<img height="1" width="1" style="display:none" src="https://www.facebook.com/tr?id=1436885189657384&amp;ev=PageView&amp;noscript=1">

Return of a Lapsed Journaler: My 27 Days Journaling Challenge Experience

Eleanor_Jan_16.jpg

27-days-journaling-challenge.jpgI recently returned to journaling. Many years ago I used to journal a lot, but fell away from it for reasons I don’t remember. At the end of last year, I was drawn back to regular journaling, and discovered some of the great online resources are now there to help. My aim in doing Mari’s 27-day program was chiefly to re-establish the discipline of putting pen to paper every single day, and also to explore some aspects of my life that I might otherwise not even think of doing.

27 isn’t carved in stone
I took 34 days to complete the 27-day program. On one very busy day I gave myself permission to wait till the next day to tackle a particularly intense (for me) topic. At two other points I took a couple of days to write about stuff which came up in daily life before returning to the set program. But I wrote something every day, even if it wasn’t from the workbook.

I devoted two days each to two of the 27 topics. Once, I spent so long writing on one of the sidebar prompts that there was no time left for the main exercise, which I did the next day. And my final exercise, a review of everything written so far, also took two days. 27 is good - 34 is good too!

The topics aren’t carved in stone either
The daily exercises are there to serve, not to enslave. I changed some of them around a bit. For example, I couldn’t do Day 24, journaling outside in nature – not in sub-zero Ottawa in January! Too dark even to observe nature through the window, I wrote about something else instead.

Other topics didn’t work for me. Using a random word from a dictionary, for example: I tried, but after half a page I scribbled, ‘This doesn’t interest me in the slightest - here’s what I really want to write about…’ and continued on another topic. I didn’t remember any dreams on the ‘record-your-dreams’ day – so I journaled about something else that was on my mind. I got over my initial worries about doing the exercises “properly”, and got comfortable with the idea that writing about anything real is more important than sticking strictly to the given exercise. As Mari says, just WriteOn!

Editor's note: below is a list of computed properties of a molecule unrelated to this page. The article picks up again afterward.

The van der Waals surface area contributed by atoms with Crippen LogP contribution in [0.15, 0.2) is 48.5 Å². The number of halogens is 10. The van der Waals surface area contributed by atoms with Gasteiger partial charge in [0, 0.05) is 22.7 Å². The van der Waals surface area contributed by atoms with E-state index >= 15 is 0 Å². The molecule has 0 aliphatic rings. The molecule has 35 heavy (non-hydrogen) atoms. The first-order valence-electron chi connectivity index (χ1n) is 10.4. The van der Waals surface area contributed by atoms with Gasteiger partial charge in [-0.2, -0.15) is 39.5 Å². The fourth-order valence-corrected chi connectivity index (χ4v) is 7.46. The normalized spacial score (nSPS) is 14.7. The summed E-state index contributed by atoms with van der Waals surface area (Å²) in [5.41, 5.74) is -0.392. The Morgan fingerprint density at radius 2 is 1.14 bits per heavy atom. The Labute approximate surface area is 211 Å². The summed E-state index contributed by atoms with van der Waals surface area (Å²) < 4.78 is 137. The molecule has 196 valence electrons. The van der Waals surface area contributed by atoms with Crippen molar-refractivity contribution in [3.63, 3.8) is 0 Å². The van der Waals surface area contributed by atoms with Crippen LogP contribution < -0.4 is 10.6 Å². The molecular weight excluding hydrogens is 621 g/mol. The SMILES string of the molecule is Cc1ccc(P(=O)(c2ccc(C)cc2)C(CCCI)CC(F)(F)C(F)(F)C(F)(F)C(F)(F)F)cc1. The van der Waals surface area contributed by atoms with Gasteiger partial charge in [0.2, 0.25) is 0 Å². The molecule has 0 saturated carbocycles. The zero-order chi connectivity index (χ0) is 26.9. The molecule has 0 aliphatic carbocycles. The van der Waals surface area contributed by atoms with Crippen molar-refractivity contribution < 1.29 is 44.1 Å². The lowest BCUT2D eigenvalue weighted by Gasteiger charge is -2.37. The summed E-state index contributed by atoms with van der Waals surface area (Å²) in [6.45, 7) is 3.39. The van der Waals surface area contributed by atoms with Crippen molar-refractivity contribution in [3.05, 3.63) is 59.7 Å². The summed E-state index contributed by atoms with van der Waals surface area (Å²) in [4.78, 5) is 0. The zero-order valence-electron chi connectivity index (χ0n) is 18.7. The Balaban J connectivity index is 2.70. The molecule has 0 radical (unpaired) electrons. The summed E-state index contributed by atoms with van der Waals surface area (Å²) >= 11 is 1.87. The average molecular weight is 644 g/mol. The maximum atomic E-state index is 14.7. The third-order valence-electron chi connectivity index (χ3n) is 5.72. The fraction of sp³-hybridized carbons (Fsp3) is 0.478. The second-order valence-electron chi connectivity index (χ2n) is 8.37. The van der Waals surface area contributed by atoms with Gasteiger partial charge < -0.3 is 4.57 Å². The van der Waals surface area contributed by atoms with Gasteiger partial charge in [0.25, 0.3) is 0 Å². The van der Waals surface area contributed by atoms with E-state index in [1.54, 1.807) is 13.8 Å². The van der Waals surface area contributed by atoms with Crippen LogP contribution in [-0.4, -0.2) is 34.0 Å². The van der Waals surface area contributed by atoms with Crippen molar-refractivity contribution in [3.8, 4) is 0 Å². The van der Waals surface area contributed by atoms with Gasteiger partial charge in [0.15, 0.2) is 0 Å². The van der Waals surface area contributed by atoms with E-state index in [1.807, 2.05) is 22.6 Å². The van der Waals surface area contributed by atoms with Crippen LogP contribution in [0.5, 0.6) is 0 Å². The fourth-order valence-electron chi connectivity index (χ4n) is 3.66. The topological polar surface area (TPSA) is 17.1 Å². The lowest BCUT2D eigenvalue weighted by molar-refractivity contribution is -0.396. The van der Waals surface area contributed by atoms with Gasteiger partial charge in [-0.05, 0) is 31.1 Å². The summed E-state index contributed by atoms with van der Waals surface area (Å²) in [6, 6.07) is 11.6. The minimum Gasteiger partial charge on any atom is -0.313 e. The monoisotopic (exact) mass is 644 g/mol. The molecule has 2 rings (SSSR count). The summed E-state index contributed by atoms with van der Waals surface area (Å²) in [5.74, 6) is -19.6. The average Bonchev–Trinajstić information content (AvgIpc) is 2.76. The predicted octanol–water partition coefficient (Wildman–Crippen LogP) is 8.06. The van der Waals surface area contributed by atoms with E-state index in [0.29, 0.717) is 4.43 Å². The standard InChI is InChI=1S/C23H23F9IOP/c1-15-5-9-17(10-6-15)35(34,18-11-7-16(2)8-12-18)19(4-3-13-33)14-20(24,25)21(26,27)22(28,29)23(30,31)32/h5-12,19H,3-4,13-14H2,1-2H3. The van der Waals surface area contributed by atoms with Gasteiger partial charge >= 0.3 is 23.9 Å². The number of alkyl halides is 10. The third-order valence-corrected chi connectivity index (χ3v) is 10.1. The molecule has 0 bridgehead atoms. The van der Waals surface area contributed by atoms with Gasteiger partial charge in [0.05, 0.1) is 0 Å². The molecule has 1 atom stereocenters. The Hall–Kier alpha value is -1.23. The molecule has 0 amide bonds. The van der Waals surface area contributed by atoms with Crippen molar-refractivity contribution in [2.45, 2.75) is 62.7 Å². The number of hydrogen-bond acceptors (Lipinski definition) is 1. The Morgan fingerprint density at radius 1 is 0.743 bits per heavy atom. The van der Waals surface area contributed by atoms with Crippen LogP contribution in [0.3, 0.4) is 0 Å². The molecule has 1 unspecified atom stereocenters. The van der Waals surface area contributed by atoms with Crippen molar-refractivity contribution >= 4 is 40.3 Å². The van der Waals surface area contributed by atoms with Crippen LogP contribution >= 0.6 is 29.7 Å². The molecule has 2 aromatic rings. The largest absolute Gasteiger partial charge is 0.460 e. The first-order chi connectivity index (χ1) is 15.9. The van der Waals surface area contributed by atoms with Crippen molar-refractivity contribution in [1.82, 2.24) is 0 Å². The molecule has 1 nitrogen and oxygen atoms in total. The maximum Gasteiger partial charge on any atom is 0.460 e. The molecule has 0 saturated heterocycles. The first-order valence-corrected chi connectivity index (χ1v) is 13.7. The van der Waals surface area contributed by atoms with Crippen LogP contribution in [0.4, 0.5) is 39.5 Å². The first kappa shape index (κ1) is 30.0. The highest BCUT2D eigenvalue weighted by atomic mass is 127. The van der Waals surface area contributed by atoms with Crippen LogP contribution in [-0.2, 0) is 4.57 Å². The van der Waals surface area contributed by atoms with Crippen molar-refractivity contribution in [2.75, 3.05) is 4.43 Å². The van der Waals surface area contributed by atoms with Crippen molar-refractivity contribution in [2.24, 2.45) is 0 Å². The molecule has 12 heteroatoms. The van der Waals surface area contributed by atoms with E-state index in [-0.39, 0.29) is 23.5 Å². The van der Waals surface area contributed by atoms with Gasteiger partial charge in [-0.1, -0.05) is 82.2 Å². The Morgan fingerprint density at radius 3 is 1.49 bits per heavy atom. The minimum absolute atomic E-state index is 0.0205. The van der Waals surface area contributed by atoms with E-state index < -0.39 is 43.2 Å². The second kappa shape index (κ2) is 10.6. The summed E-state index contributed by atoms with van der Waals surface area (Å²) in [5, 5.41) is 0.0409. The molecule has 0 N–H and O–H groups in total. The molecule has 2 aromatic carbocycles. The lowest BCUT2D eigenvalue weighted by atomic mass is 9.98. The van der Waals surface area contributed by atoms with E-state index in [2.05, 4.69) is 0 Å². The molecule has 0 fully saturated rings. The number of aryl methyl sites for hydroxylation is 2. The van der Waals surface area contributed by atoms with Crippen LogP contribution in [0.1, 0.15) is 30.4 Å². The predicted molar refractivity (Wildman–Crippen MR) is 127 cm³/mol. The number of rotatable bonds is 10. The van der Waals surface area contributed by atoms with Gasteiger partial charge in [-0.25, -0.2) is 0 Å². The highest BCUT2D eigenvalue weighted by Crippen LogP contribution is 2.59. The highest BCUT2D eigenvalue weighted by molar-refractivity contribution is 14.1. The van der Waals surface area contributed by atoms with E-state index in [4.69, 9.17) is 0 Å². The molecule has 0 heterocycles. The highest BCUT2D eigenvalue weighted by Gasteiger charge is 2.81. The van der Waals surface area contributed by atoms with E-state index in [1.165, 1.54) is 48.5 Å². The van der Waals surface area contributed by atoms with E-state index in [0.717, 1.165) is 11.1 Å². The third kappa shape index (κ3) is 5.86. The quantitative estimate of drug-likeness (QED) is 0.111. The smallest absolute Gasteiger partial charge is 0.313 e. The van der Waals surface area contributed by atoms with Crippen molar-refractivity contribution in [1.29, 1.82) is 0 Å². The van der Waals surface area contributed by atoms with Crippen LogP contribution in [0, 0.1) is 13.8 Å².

Don’t presume to know what will come out
On first seeing some of the writing exercises I thought, ‘Ah, I know where that will lead…’- but in reality, it led to something quite different. I thought that spending a whole session journaling about my physical health would feel indulgent. It didn’t, it felt responsible. I thought my Inner Critic would be just a whiner – but he has moments of humor too. And my Inner Coach – hey, she’s sassy! I’m so glad to get to know her!

Every day is not a peak moment
There were lots of days with insights, aha moments, or surprises – but there were days that were ‘just ordinary’ too. That’s okay. Every moment can’t be a peak moment, by definition. Journaling is a tool, not a magic wand.

Where to from here?
I need to learn more about reviewing my journal writing. What spills onto the page includes a wealth of wisdom from within, sometimes better noticed on re-reading. But how often should I review? when? how not to forget my insights, but integrate them into my life? These are part of the journey that lies ahead. I look forward to exploring more. It’s good to be back!

Bio

Eleanor_Jan_16.jpgEleanor is a Cistercian nun from Ireland, currently studying at St Paul University, Ottawa. She loves monastic life, diving into good books, exploring Ottawa, and making hand-crocheted christening shawls.

..

Comments
HIDESHOW